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5 Takeaways from the 2020 Salary Survey

Publish Date: December 9, 2020


Each year in June AORN surveys both members and non-members about their compensation, benefits and current work environments to understand the current salary situation for perioperative nurses.

The good news is that the average staff nurse earned about $3,000 more in 2020, however, perioperative nurses in leadership roles earned about $1,900 less than they made in 2019. Still, both frontline nurses and leaders saw a bump in salary above inflation in 2020.

Here are five other takeaways from the salary survey results:

  1. Geographic Location Matters
    Nurses working in rural hospitals earned about $7,000 less per year than those working in urban hospitals, as compared to earning $5,800 less in 2019. Regionally, working on the East Coast or West Coast still pays the highest, with the West Coast (Pacific Region) paying $22,900 higher than the average base compensation for nurses, while nurses working in Mid-Atlantic states (New Jersey, Delaware, Maryland, Pennsylvania, New York, District of Columbia) made $18,600 above more in base compensation, and nurses in New England made $1,200 more in base compensation. Those working in Mountain States (Montana, Idaho, Wyoming, Nevada, Utah, Colorado, Arizona, New Mexico) also saw a modest $7,400 bump to base compensation. However, these regional increases do seem to trend with higher cost of living. 
  1. ASC Nurses Made Slightly Less
    Nurses working in freestanding surgery centers made $5,600 less in base compensation, when compared to nurses working in acute care hospitals or hospital outpatient departments.

    In other facility type comparisons, nurses working in academic or specialty hospitals earned $3,800 more annually in base compensation, when compared to nurses working in general/community hospitals.
  1. For leaders, number of ORs and Staff Makes a Difference
    When broken down by how many ORs a leader oversees, the average manager earns $200 more per year per OR in the facility. Meanwhile, high-level leaders in VP, director, CNO and facility administrator positions made more depending on number of staff they oversee, with $100 more for each non‐RN staff member and $127 more for each RN staff member.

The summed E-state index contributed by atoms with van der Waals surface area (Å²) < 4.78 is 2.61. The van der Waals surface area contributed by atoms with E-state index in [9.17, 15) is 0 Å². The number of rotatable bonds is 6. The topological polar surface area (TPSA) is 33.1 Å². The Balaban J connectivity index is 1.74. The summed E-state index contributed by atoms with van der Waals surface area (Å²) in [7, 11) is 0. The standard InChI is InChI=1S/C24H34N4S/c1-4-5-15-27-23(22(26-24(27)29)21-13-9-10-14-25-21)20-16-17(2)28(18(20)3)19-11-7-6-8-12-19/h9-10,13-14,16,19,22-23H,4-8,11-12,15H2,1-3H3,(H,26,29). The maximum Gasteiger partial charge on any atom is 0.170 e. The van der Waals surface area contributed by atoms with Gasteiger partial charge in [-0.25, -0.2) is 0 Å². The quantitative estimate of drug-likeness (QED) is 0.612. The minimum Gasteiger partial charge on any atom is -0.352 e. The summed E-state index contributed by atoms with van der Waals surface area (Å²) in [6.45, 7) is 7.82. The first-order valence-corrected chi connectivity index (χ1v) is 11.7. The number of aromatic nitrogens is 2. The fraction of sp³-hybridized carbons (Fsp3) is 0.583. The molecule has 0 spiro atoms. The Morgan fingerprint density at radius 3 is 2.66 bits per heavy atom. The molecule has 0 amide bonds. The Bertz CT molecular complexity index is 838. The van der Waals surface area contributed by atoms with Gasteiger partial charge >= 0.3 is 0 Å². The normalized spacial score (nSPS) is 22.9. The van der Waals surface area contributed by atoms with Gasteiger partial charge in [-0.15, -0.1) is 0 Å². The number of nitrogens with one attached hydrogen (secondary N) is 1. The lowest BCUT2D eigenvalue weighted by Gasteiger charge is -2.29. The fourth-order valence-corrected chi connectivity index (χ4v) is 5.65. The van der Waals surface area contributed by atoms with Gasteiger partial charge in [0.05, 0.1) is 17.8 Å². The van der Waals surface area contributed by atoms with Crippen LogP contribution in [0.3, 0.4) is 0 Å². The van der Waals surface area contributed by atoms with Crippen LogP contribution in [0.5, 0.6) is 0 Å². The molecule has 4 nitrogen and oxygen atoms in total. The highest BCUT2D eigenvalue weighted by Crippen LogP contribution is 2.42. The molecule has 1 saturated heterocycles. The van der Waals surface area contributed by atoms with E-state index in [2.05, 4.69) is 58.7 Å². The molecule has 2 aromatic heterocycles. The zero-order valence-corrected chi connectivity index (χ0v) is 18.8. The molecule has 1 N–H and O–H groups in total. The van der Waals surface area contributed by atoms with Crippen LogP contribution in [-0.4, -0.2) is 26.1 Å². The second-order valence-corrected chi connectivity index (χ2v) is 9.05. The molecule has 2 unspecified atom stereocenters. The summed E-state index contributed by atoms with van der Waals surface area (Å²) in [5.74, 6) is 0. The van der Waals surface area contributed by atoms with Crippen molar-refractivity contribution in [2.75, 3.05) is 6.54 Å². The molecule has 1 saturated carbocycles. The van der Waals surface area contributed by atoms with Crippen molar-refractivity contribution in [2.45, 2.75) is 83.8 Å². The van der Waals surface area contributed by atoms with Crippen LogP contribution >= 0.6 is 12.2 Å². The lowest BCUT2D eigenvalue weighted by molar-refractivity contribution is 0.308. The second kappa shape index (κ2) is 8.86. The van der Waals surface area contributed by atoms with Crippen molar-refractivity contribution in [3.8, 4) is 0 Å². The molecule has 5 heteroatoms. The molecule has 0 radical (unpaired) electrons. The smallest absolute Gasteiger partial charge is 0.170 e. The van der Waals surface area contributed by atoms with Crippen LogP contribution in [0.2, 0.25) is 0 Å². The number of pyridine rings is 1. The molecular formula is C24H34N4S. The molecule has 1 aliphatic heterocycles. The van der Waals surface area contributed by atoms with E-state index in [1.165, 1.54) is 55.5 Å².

1. Raise Amounts Are Up, Slightly
    The mean pay raise amount for staff nurses showed a small bump at 2.7% versus 2.5% in 2019. However, less nurses received a raise in 2020, down to 69% receiving raises this year versus 78% in 2019. Nine percent of respondents noted receiving COVID-19 incentive pay.

  2. Nursing Shortage Persists, Burnout and High Turnover are Factors
    While down two percentage points (9% in 2019 to 7% in 2020), the ongoing nursing shortage is impacting facility operations—42% of respondents noted that staff shortages have led to surgery cancellations and delays. When looking at reasons for the nursing shortage, the top five reasons include (in order): facility budget constraints, staff changing employers, job compensation and benefits, nurses retiring, and burnout—this is the first AORN salary survey that has included burnout as a top five reason for the nursing shortage.

    Burnout outweighed compensation as a factor for considering leaving the profession, according to several respondents who noted they were satisfied with their compensation, but questioned their work/life balance, with one nurse saying, “I just need some downtime to de‐stress.”

    Another respondent questioned a lack of focus on retention, saying “there is little‐to‐no compensation to retain nurses even though overall responsibilities seem to increase.”

Get the Numbers for Your Paycheck Potential

AORN members have free access to the AORN Salary Calculator, which has been updated based on these 2020 salary survey results. Using the salary calculator can be a valuable way to negotiate your pay. In fact, one survey respondent was able to negotiate a raise based on numbers from AORN’s Salary Calculator. 

Access the Salary Calculator and read the complete 2020 salary survey results in the December issue of AORN Journal.